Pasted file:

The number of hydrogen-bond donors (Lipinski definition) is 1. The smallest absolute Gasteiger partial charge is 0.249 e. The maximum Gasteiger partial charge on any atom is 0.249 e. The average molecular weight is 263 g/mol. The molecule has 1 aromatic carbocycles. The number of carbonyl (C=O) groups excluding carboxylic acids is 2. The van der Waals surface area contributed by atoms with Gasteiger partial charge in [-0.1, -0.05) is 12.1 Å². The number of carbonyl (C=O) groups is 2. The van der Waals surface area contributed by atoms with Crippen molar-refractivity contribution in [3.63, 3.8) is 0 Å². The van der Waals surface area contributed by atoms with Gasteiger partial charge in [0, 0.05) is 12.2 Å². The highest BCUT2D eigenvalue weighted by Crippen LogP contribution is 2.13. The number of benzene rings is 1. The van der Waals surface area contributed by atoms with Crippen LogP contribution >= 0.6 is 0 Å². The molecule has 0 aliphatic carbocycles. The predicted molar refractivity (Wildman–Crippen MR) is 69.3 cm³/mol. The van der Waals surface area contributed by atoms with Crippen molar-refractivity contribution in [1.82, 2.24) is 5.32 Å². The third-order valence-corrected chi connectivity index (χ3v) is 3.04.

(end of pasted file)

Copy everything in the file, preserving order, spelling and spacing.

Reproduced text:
The number of hydrogen-bond donors (Lipinski definition) is 1. The smallest absolute Gasteiger partial charge is 0.249 e. The maximum Gasteiger partial charge on any atom is 0.249 e. The average molecular weight is 263 g/mol. The molecule has 1 aromatic carbocycles. The number of carbonyl (C=O) groups excluding carboxylic acids is 2. The van der Waals surface area contributed by atoms with Gasteiger partial charge in [-0.1, -0.05) is 12.1 Å². The number of carbonyl (C=O) groups is 2. The van der Waals surface area contributed by atoms with Crippen molar-refractivity contribution in [3.63, 3.8) is 0 Å². The van der Waals surface area contributed by atoms with Gasteiger partial charge in [0, 0.05) is 12.2 Å². The highest BCUT2D eigenvalue weighted by Crippen LogP contribution is 2.13. The number of benzene rings is 1. The van der Waals surface area contributed by atoms with Crippen LogP contribution >= 0.6 is 0 Å². The molecule has 0 aliphatic carbocycles. The predicted molar refractivity (Wildman–Crippen MR) is 69.3 cm³/mol. The van der Waals surface area contributed by atoms with Crippen molar-refractivity contribution in [1.82, 2.24) is 5.32 Å². The third-order valence-corrected chi connectivity index (χ3v) is 3.04.